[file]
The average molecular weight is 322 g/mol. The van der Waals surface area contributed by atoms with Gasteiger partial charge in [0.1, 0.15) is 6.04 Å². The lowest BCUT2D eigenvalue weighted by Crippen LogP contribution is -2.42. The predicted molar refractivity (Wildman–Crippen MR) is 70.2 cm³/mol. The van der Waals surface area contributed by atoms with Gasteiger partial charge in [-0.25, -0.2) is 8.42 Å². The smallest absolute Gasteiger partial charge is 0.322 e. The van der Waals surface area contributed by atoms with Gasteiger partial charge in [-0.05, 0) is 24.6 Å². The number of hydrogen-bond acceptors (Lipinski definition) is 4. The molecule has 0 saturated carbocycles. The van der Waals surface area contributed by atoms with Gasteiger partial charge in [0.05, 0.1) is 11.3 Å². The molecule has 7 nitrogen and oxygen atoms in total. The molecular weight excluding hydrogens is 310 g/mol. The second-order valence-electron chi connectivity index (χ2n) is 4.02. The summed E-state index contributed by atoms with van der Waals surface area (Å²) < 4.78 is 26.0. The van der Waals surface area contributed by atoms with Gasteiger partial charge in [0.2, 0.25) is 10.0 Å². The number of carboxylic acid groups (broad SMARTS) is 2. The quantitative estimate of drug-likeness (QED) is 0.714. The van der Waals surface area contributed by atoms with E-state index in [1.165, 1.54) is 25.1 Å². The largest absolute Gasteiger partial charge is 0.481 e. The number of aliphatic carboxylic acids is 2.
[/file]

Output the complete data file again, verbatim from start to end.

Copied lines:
The average molecular weight is 322 g/mol. The van der Waals surface area contributed by atoms with Gasteiger partial charge in [0.1, 0.15) is 6.04 Å². The lowest BCUT2D eigenvalue weighted by Crippen LogP contribution is -2.42. The predicted molar refractivity (Wildman–Crippen MR) is 70.2 cm³/mol. The van der Waals surface area contributed by atoms with Gasteiger partial charge in [-0.25, -0.2) is 8.42 Å². The smallest absolute Gasteiger partial charge is 0.322 e. The van der Waals surface area contributed by atoms with Gasteiger partial charge in [-0.05, 0) is 24.6 Å². The number of hydrogen-bond acceptors (Lipinski definition) is 4. The molecule has 0 saturated carbocycles. The van der Waals surface area contributed by atoms with Gasteiger partial charge in [0.05, 0.1) is 11.3 Å². The molecule has 7 nitrogen and oxygen atoms in total. The molecular weight excluding hydrogens is 310 g/mol. The second-order valence-electron chi connectivity index (χ2n) is 4.02. The summed E-state index contributed by atoms with van der Waals surface area (Å²) < 4.78 is 26.0. The van der Waals surface area contributed by atoms with Gasteiger partial charge in [0.2, 0.25) is 10.0 Å². The number of carboxylic acid groups (broad SMARTS) is 2. The quantitative estimate of drug-likeness (QED) is 0.714. The van der Waals surface area contributed by atoms with E-state index in [1.165, 1.54) is 25.1 Å². The largest absolute Gasteiger partial charge is 0.481 e. The number of aliphatic carboxylic acids is 2.